The US is being dishonest about civilian deaths in the fight against ISIS

New leaks shed light on a secretive operation at the heart of America's bombing campaign in Syria and Iraq

epa07961150 A screengrab from a handout military drone video made available by the US Defense Video and Imagery Distribution System (DVIDS) shows the compound of ISIS Leader Abu Bakr al-Baghdadi during the US forces (bottom) raid, northwestern Syria, 26 October 2019 (Issued 30 October 2019). US Forces killed Abu Bakr al-Baghdadi, the founder and leader of ISIS, in northwest Syria on 26 October 2019.  EPA/DVIDS HANDOUT  HANDOUT EDITORIAL USE ONLY/NO SALES
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In 2015, US Air Force chief of staff Gen Mark Welsh issued a statement 15 months into the US air campaign against ISIS, in which he said America was "expending munitions faster than we can replenish them". In non-military parlance, he was essentially saying the US was hitting so many targets that it was running out of bombs.

The case to fight ISIS this aggressively was strong, with the ultimate goal of freeing civilians from its terror. But with such abundant firepower at its disposal, and with ISIS heavily embedded in civilian areas, the campaign came with a huge responsibility to protect innocent lives, exercise restraint and ensure accountability when mistakes were made, as they inevitably were.

It is increasingly clear that the US-led coalition did not always live up to the responsibility. Assurances that technology, drones and "smart bombs" would allow for more "targeted killing" proved shaky. The results have been inexcusable. Keeping innocent people safe, after all, is not technology's job. Behind every bomb-laden drone and high-tech fighter jet is a human operator and a human chain of command in whose judgement lies the difference between life and death for civilians unlucky enough to find themselves on the ground.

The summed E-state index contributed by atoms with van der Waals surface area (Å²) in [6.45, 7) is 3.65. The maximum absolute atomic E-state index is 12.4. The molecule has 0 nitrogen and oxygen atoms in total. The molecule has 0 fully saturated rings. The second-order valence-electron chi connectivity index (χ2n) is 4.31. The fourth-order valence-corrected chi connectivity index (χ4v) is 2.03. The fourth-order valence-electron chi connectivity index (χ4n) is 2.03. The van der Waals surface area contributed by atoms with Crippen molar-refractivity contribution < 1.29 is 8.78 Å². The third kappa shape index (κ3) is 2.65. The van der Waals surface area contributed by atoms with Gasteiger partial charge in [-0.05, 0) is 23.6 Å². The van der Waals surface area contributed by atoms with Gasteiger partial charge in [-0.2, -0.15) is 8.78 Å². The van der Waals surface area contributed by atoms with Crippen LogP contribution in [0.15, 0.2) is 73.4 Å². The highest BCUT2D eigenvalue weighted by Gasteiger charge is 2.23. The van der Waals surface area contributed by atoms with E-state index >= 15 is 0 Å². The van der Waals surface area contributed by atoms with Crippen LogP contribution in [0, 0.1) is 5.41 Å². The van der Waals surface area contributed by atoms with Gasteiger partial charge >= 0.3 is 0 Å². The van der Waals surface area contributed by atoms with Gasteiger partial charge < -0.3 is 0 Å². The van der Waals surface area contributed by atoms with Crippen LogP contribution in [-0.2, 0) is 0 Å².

This is where the failure and scandal of "Talon Anvil" lies, a secret American unit that operated in Iraq and subsequently Syria between 2014 to 2019. Manned in large part by relatively low-ranking US special forces soldiers, Talon Anvil was tasked with conducting many of the 100,000 American-led coalition strikes against ISIS throughout the course of the war. Recent leaks to The New York Times by military and intelligence officials reveal that strikes the unit ordered regularly broke rules of engagement and killed innocent people; many of the 1,410 civilians killed by coalition strikes during the five-year period, therefore, had their fates decided in a small office, often staffed by fewer than 20 soldiers. One officer working for the unit claimed innocent casualties were "part of the job".

The leaks and allegations would point to a huge failing by the US military, and a betrayal of the strict standards by which it claims to hold itself. Senior officials from the Pentagon, CIA and US Air Force claim to have been shocked by the aggression of Talon Anvil, and yet, little seems to have been done to rein the unit during its five years of existence. Ignorance of the crimes committed by this group is equally unacceptable.

The entire command chain is, therefore, responsible for the unit, much like it is in an ongoing wider institutional failure to guarantee accountability in military operations. This week, the Pentagon said no US military personnel would be disciplined for a drone strike in Afghanistan in August that killed 10 civilians, including seven children, even though an earlier internal investigation said the tragedy was caused by a series of errors.

Civilian casualties are inevitable in war, but systematic attacks that lead to widespread deaths cannot be acceptable. The US is also failing to tell the truth about its campaigns and failing to live up to the promises it uses to legitimise its actions. Talon Anvil represents a dereliction of responsibility, but also a reflection of impunity that has led to the destruction of too many lives. Battling ISIS and extremist ideology requires a respect for life, which seems to have been missing in too many instances.

Published: December 15, 2021, 3:00 AM